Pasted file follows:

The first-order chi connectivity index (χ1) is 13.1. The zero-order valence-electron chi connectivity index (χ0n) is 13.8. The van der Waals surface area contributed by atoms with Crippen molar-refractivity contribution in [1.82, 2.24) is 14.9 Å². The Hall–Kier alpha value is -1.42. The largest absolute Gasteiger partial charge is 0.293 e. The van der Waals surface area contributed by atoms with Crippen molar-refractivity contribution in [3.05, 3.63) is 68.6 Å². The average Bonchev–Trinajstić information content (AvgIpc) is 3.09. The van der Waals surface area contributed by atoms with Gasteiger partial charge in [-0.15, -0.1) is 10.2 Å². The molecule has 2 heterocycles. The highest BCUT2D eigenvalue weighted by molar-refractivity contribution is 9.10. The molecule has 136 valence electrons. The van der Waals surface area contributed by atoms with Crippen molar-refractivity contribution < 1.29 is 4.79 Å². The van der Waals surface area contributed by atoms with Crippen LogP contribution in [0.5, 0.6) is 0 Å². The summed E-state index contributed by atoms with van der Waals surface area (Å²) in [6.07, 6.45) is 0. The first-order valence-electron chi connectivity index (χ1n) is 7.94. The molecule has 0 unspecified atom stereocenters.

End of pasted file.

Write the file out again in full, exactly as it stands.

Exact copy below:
The first-order chi connectivity index (χ1) is 13.1. The zero-order valence-electron chi connectivity index (χ0n) is 13.8. The van der Waals surface area contributed by atoms with Crippen molar-refractivity contribution in [1.82, 2.24) is 14.9 Å². The Hall–Kier alpha value is -1.42. The largest absolute Gasteiger partial charge is 0.293 e. The van der Waals surface area contributed by atoms with Crippen molar-refractivity contribution in [3.05, 3.63) is 68.6 Å². The average Bonchev–Trinajstić information content (AvgIpc) is 3.09. The van der Waals surface area contributed by atoms with Gasteiger partial charge in [-0.15, -0.1) is 10.2 Å². The molecule has 2 heterocycles. The highest BCUT2D eigenvalue weighted by molar-refractivity contribution is 9.10. The molecule has 136 valence electrons. The van der Waals surface area contributed by atoms with Crippen molar-refractivity contribution < 1.29 is 4.79 Å². The van der Waals surface area contributed by atoms with Crippen LogP contribution in [0.5, 0.6) is 0 Å². The summed E-state index contributed by atoms with van der Waals surface area (Å²) in [6.07, 6.45) is 0. The first-order valence-electron chi connectivity index (χ1n) is 7.94. The molecule has 0 unspecified atom stereocenters.